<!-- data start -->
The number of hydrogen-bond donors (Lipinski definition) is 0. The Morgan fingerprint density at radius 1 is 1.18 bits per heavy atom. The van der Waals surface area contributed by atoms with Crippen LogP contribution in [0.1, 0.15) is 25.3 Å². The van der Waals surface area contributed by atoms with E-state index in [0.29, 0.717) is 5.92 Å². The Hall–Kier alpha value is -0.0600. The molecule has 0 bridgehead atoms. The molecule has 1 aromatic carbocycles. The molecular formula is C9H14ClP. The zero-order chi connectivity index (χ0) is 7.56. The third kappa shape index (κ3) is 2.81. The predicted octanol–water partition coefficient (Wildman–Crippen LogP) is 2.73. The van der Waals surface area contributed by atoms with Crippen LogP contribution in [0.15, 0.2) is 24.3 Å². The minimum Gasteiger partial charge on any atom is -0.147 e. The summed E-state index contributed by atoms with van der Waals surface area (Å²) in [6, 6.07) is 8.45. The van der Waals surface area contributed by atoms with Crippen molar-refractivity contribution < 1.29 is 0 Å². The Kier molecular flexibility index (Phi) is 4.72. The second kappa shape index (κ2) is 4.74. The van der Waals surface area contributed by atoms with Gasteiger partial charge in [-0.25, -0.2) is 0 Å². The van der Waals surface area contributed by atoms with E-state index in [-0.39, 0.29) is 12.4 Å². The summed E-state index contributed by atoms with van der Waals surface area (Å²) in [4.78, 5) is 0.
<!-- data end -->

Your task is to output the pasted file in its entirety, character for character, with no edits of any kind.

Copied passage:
The number of hydrogen-bond donors (Lipinski definition) is 0. The Morgan fingerprint density at radius 1 is 1.18 bits per heavy atom. The van der Waals surface area contributed by atoms with Crippen LogP contribution in [0.1, 0.15) is 25.3 Å². The van der Waals surface area contributed by atoms with E-state index in [0.29, 0.717) is 5.92 Å². The Hall–Kier alpha value is -0.0600. The molecule has 0 bridgehead atoms. The molecule has 1 aromatic carbocycles. The molecular formula is C9H14ClP. The zero-order chi connectivity index (χ0) is 7.56. The third kappa shape index (κ3) is 2.81. The predicted octanol–water partition coefficient (Wildman–Crippen LogP) is 2.73. The van der Waals surface area contributed by atoms with Crippen LogP contribution in [0.15, 0.2) is 24.3 Å². The minimum Gasteiger partial charge on any atom is -0.147 e. The summed E-state index contributed by atoms with van der Waals surface area (Å²) in [6, 6.07) is 8.45. The van der Waals surface area contributed by atoms with Crippen molar-refractivity contribution < 1.29 is 0 Å². The Kier molecular flexibility index (Phi) is 4.72. The second kappa shape index (κ2) is 4.74. The van der Waals surface area contributed by atoms with Gasteiger partial charge in [-0.25, -0.2) is 0 Å². The van der Waals surface area contributed by atoms with E-state index in [-0.39, 0.29) is 12.4 Å². The summed E-state index contributed by atoms with van der Waals surface area (Å²) in [4.78, 5) is 0.